Saturday, September 24, 2011
You're so money, baby
I think Moneyball is going to be awesome.
This may surprise some of you. After all, I spent two posts in the past two weeks (here and here) explaining to you why I don't really like sports movies.
Then again, the second post dug into that argument a little deeper. My biggest complaint is with standard sports movies -- and Moneyball promises to be anything but. (Now that I think about it, my original statement wasn't that bold -- who likes the most standard version of anything?)
It's a movie about an unconventional sports philosophy, made unconventionally. If you only know that Moneyball is a baseball movie starring Brad Pitt, let me tell you a little bit more about it. Brad Pitt plays Oakland Athletics general manager Billy Beane, who tried to make the most of his team's miniscule payroll by using a revolutionary new set of metrics to assess ballplayers. He figured he could get some players on the cheap because they were considered castoffs by their current teams. What their current teams weren't considering was that these players had the ability to get on base, and getting on base is the most basic building block to scoring runs. Didn't matter if how they got there wasn't flashy, or whether they could play good defense (or were even suited to playing their defensive position). All that mattered was their ability to get on base, and this radical philosophy coalesced into a ton of wins at dime store prices.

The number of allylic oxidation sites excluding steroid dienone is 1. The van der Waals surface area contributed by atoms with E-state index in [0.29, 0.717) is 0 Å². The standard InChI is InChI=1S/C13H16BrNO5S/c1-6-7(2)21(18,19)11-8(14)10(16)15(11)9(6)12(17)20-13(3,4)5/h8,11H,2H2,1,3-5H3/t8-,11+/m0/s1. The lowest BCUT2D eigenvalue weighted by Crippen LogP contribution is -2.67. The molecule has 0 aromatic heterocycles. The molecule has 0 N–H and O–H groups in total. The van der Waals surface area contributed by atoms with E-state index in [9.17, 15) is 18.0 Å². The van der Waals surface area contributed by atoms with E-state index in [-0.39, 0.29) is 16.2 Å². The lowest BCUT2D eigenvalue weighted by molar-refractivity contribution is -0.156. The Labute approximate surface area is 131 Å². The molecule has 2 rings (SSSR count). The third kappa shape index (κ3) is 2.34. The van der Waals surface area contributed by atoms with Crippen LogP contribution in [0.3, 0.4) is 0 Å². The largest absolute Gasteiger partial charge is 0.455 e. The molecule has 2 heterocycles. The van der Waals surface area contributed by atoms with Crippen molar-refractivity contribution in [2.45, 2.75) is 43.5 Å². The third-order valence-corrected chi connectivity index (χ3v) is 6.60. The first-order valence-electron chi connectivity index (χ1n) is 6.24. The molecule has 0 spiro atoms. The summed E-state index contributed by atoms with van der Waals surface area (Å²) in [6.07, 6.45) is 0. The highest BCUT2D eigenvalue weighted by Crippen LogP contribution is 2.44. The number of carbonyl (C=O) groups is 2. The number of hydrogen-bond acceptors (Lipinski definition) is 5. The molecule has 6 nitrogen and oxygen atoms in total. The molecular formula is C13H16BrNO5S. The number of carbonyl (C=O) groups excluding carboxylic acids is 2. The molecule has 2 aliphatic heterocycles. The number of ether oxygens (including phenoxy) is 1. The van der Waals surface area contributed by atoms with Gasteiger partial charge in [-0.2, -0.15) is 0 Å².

So not only was Beane's philosophy unconventional (to say the least), but this movie is unconventional as well. The book it was based on, written by Michael Lewis (full title: Moneyball: The Art of Winning an Unfair Game), was a best seller, beloved by both baseball fans and people who don't know a double from a double play. So why shouldn't that make for a hit movie?
Because a lot of it is about analyzing baseball stats, which can be dry as toast if you are not a baseball fan. And not even the "good stats," like home runs. Beane didn't really care if you could hit home runs, though that was certainly a bonus. He cared if you could walk. He cared if you could get hit by the pitch. He cared if you had more of a likelihood of reaching base on an error than the next guy. (Okay, that's totally out of the hands of the batter -- but if he felt it was reasonable to consider that, he would have.)
It's exactly these reasons that I think the movie might be really interesting. I already know what happened in this particular season of Oakland A's baseball (2002 -- you can look it up if you want), so I know there could possibly be some "typical" baseball scenes of game-winning homers and other moments of joy. However, I also know the A's didn't win the World Series that year (spoiler alert!) so I know it certainly doesn't end in prototypical sports movie fashion. (Not without a massive outcry from anyone who considers the truth to be sacrosanct, that is.)
So I'm thinking this movie is going to do a lot of cool stuff with on-screen representations of baseball stats. I know this partially because I actually saw a bit of one such scene in the trailer.